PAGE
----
Jay nearly died. For him, the pantomime was over. “Fuck, man, what the hell?” he whispered under his breath.
“Well, I was led to believe this establishment held copies of everything published or publicly available within this vicinity,” elucidated Rio. He had absolutely no fucking idea what he was talking about, but in a loud, steady, güvenilir bahis siteleri bold voice, he expressed his desire. “Show me where you keep your collection of pornographic magazines, my good gentleman.”
If Jay nearly died a second ago, he was completely dead now. He coughed nervously. “Well, I’m sorry, sir, but we don’t have any publications of that nature or ilk in our collection.”
“Really?” asked Rio. “How disappointing. I thought you had copies of everything.”
“Well, sir, we have copies of all … reputable publications … fine literature and poetry from inland and from across the seas …”
Rio raised his voice. “But you’re telling me you don’t have any ‘literature’ (airquotes) of men with big dicks fucking chicks in their tight asses? What kind of second-rate literary repository is this?” He raised his booming voice and addressed the reading room. “I ask you, fellow citizens, tax avoiders, and people with nothing better to do on a Thursday morning. Do we want porn in this library? I say, ‘fuck yeah we do’. Who’s with me?”
Silence was everywhere. You could’ve heard a pin drop, if not for the 80-year-old retiree in the reading room who fainted at Rio’s words. Jay called an ambulance for her.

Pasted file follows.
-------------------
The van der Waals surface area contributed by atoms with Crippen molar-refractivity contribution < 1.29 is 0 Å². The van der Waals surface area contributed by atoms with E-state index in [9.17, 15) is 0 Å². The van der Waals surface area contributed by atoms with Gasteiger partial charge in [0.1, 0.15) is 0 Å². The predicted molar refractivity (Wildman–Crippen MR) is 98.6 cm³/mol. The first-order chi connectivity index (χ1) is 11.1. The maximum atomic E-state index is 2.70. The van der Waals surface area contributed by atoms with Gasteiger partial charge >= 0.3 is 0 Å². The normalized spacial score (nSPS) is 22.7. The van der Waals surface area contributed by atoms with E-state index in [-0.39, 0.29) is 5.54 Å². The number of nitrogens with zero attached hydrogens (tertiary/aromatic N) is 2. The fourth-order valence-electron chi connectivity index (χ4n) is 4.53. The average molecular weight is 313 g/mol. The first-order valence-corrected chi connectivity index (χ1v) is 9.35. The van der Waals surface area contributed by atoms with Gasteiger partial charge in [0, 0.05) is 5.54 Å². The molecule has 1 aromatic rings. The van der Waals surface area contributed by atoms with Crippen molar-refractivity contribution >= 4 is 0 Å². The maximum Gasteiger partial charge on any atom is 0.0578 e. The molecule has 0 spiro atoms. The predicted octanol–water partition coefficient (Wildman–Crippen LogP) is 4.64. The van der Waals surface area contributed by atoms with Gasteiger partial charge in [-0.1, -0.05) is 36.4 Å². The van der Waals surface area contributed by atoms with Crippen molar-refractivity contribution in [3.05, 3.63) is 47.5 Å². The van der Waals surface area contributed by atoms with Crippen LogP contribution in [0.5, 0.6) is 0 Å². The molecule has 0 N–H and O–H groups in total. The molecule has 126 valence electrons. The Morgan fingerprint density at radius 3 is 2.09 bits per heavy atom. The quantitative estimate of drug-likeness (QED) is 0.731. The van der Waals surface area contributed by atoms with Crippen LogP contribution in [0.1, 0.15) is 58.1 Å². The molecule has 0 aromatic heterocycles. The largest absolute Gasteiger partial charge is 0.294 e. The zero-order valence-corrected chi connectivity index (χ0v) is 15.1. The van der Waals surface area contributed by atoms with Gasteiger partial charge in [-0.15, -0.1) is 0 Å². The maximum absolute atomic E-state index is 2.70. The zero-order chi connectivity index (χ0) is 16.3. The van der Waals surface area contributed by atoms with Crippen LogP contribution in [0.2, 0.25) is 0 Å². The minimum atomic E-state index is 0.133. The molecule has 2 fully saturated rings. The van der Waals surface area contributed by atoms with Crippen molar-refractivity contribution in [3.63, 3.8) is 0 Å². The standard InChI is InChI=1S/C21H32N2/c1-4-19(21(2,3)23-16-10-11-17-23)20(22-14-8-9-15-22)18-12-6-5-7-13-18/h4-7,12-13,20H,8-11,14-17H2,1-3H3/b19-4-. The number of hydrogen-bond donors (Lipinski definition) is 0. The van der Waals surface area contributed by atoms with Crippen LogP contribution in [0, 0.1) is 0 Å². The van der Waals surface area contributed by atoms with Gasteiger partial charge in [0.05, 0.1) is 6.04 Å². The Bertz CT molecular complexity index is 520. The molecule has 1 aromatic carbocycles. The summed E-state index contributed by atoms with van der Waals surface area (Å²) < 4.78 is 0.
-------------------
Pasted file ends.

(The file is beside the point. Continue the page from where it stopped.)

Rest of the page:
“Dude, you gotta rein it in,” whispered Jay. “You’re gonna fuckin’ kill someone if you keep this up. And you’re gonna get me fired.”
The ambulance arrived and the paramedics swarmed in to assist the octogenarian. Thankfully she was OK, and later on, Jay learned that she was deaf and hadn’t registered anything Rio had said. Instead, she’d swooned at a passage in the Barbara Cartland novel she was reading, which said: “He lay his good lady out on the soft mattress, and his earnestly erect meat entered her delicate reproductory passage. She quivered and moistened, and …”
The Cartland book remained on the reading room table as she was carted off to the ER.
“Look at this. Fuck, Rio,” hissed Jay, “fucking stop.” He wasn’t joking.
Rio raised his palms in apology. “Sorry, man. Truly, I am. I just wasn’t thinking. I do that quite often, just so you know.”
“Do *what* often?” asked Jay.
Rio cleared his throat. “Not thinking.”
Jay looked at him.